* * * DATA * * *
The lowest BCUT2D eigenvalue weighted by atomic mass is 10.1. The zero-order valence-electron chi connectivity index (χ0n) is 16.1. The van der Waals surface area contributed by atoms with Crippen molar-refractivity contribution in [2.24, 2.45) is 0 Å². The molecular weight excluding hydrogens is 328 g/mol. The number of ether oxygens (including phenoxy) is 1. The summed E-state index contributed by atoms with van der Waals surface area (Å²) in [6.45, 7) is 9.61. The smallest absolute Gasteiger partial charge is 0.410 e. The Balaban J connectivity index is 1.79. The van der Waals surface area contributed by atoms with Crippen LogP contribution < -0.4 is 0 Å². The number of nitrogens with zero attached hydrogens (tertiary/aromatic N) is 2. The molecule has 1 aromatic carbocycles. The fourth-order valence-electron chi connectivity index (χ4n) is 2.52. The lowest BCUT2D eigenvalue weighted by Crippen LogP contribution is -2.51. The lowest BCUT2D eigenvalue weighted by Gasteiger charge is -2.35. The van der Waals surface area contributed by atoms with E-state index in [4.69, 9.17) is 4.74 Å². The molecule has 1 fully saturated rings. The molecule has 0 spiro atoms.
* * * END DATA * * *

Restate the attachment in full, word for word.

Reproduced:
The lowest BCUT2D eigenvalue weighted by atomic mass is 10.1. The zero-order valence-electron chi connectivity index (χ0n) is 16.1. The van der Waals surface area contributed by atoms with Crippen molar-refractivity contribution in [2.24, 2.45) is 0 Å². The molecular weight excluding hydrogens is 328 g/mol. The number of ether oxygens (including phenoxy) is 1. The summed E-state index contributed by atoms with van der Waals surface area (Å²) in [6.45, 7) is 9.61. The smallest absolute Gasteiger partial charge is 0.410 e. The Balaban J connectivity index is 1.79. The van der Waals surface area contributed by atoms with Crippen LogP contribution < -0.4 is 0 Å². The number of nitrogens with zero attached hydrogens (tertiary/aromatic N) is 2. The molecule has 1 aromatic carbocycles. The fourth-order valence-electron chi connectivity index (χ4n) is 2.52. The lowest BCUT2D eigenvalue weighted by Crippen LogP contribution is -2.51. The lowest BCUT2D eigenvalue weighted by Gasteiger charge is -2.35. The van der Waals surface area contributed by atoms with E-state index in [4.69, 9.17) is 4.74 Å². The molecule has 1 fully saturated rings. The molecule has 0 spiro atoms.